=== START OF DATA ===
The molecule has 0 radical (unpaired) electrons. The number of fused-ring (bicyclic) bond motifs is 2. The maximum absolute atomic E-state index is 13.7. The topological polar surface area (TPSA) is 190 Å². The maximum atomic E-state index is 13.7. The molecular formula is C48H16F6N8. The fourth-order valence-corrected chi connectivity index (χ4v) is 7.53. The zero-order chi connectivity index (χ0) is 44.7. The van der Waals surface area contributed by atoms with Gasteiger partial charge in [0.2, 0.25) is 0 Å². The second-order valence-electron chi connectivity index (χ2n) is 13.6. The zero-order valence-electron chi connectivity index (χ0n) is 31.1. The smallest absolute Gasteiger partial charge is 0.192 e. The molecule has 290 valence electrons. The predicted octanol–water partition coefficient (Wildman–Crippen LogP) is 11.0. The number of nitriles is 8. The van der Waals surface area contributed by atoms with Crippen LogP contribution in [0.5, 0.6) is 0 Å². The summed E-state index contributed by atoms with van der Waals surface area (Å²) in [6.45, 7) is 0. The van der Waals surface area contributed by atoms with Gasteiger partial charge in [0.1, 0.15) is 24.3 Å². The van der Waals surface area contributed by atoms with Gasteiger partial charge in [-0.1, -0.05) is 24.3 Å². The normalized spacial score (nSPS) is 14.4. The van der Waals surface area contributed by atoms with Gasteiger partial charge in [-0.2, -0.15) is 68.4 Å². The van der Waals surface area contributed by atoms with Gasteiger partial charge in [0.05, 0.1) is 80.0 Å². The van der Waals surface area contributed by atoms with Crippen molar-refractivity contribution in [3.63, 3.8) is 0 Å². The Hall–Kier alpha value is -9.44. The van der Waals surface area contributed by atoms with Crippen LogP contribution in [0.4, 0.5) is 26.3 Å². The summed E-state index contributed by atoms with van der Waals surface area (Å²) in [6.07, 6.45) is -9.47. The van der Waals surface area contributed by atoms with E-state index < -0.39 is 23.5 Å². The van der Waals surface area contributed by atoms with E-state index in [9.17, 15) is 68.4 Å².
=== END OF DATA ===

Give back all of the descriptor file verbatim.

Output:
The molecule has 0 radical (unpaired) electrons. The number of fused-ring (bicyclic) bond motifs is 2. The maximum absolute atomic E-state index is 13.7. The topological polar surface area (TPSA) is 190 Å². The maximum atomic E-state index is 13.7. The molecular formula is C48H16F6N8. The fourth-order valence-corrected chi connectivity index (χ4v) is 7.53. The zero-order chi connectivity index (χ0) is 44.7. The van der Waals surface area contributed by atoms with Gasteiger partial charge in [0.2, 0.25) is 0 Å². The second-order valence-electron chi connectivity index (χ2n) is 13.6. The zero-order valence-electron chi connectivity index (χ0n) is 31.1. The smallest absolute Gasteiger partial charge is 0.192 e. The molecule has 290 valence electrons. The predicted octanol–water partition coefficient (Wildman–Crippen LogP) is 11.0. The number of nitriles is 8. The van der Waals surface area contributed by atoms with Crippen LogP contribution in [0.5, 0.6) is 0 Å². The summed E-state index contributed by atoms with van der Waals surface area (Å²) in [6.45, 7) is 0. The van der Waals surface area contributed by atoms with Gasteiger partial charge in [0.1, 0.15) is 24.3 Å². The van der Waals surface area contributed by atoms with Gasteiger partial charge in [-0.1, -0.05) is 24.3 Å². The normalized spacial score (nSPS) is 14.4. The van der Waals surface area contributed by atoms with Gasteiger partial charge in [-0.2, -0.15) is 68.4 Å². The van der Waals surface area contributed by atoms with Gasteiger partial charge in [0.05, 0.1) is 80.0 Å². The van der Waals surface area contributed by atoms with Crippen molar-refractivity contribution in [3.63, 3.8) is 0 Å². The Hall–Kier alpha value is -9.44. The van der Waals surface area contributed by atoms with Crippen LogP contribution in [0.4, 0.5) is 26.3 Å². The summed E-state index contributed by atoms with van der Waals surface area (Å²) in [6.07, 6.45) is -9.47. The van der Waals surface area contributed by atoms with E-state index < -0.39 is 23.5 Å². The van der Waals surface area contributed by atoms with E-state index in [9.17, 15) is 68.4 Å².